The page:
Received date: June 24, 2016; Accepted date: August 09, 2016; Published date: August 14, 2016
Citation: Ranjan R, Karpurapu M, Rani A, et al. Hemozoin Regulates iNOS Expression by Modulating the Transcription Factor NF-κB in Macrophages. Biochem Mol Biol J. 2016, 2:2. doi: 10.21767/2471-8084.100019
Hemozoin (Hz) is released from ruptured erythrocytes during malaria infection caused by Plasmodium sp., in addition the malaria infected individuals are prone to bacterial sepsis. The molecular interactions between Hz, bacterial components and macrophages remains poorly investigated. In this report, we investigated the combinatorial immune-modulatory effects of phagocytosed Hz, Interferon gamma (IFNγ) or lipopolysaccharide (LPS) in macrophages. Macrophages were treated with various concentrations of commercial synthetic Hz, and surprisingly it did not result in inducible nitric oxide synthase (iNOS) expression. However, when macrophages were pretreated with Hz and then challenged with IFNγ or LPS, there was a differential impact on iNOS expression. There was an increase in iNOS expression when macrophages were pre-treated with Hz and subsequently treated with IFNγ when compared to IFNγ alone. Whereas iNOS expression was reduced when Hz phagocytosed macrophages were stimulated with LPS compared to LPS alone. Furthermore, there was an increased activation of NF-κB in Hz phagocytosed macrophages that were challenged with IFNγ. The interaction between Hz and macrophages has an impact on iNOS expression.
Hemozoin; Inducible nitric oxide synthase; Lipopolysaccharide; Macrophage; Malaria; Sepsis
Hz: Hemozoin; NF-κB: Nuclear Factor Kappa-Light-Chain-Enhancer of Activated B Cells; iNOS: Inducible Nitric Oxide Synthase; IFNγ: Interferon Gamma; LPS: Lipo-Polysaccharide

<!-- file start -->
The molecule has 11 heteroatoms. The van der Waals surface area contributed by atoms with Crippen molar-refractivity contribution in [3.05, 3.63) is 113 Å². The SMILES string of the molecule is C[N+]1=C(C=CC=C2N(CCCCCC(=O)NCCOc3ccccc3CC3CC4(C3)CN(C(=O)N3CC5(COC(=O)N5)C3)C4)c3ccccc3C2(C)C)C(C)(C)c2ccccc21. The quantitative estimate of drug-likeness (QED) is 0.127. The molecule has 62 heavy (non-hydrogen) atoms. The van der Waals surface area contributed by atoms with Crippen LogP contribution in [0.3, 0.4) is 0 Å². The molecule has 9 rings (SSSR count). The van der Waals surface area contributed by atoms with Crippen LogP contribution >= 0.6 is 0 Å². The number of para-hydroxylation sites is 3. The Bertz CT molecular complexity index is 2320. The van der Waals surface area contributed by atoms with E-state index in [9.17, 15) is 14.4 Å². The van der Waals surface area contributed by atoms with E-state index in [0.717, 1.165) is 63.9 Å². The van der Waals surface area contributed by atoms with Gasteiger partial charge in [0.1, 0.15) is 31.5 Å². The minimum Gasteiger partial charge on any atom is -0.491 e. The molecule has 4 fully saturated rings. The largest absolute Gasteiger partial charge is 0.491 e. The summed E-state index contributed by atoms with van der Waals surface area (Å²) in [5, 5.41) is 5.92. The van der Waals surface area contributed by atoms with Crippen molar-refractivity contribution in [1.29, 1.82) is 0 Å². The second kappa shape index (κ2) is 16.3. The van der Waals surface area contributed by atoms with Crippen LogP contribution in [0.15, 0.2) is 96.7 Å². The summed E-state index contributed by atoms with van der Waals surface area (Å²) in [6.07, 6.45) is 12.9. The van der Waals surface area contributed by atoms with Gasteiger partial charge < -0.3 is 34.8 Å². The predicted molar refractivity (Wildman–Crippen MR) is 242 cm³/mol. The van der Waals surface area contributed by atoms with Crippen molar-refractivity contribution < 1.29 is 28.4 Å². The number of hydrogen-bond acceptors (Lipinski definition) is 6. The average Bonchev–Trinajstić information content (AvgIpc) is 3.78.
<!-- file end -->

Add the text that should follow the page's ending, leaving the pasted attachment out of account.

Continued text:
Malaria is one of the most devastating diseases worldwide with high incidence of morbidity and mortality . The co-infection of malaria and Gram-negative bacterial sepsis is also a major concern that results in severe clinical complications [2-4]. Hemozoin (Hz) is released following the rupture of the erythrocytes, which is formed by the parasite – Plasmodium sp., as a detox mechanism during the intra-erythrocytic cycle . Macrophages (in particular liver-resident) play an important role in elimination of malarial parasites and subsequent phagocytosis of hemozoin [6,7]. The release of hemozoin has physiological relevance as it can modulate the immune system, and it may continue to be present in many organs, such as liver, spleen for extended period in the life time . Hemozoin also induces lung inflammation and correlates with acute respiratory distress syndrome, and may impact the pulmonary microvasculature [9,10]. Hemozoin is reported to modulate the immune functions of immune cells such as macrophages and dendritic cells. Some reports suggest Hz as an inert, bystander; other suggests contradictory findings as immune-activating or suppressive effects [11-14]. Macrophages are also one of important components of the immune system being involved in both the innate and adaptive immune responses. Macrophages are the major phagocytotic cells of the immune system and are essential for generating beneficial inflammation that is necessary for host defence and bactericidal activity [15,16]. In response to bacterial infection, the molecular signalling events in macrophages leads to expression of iNOS (inducible nitric oxide synthase) and are important sources of iNOS-derived nitric-oxide (NO), which together with the respiratory burst of reactive oxygen species (ROS), leads to effective bactericidal activity [15,17].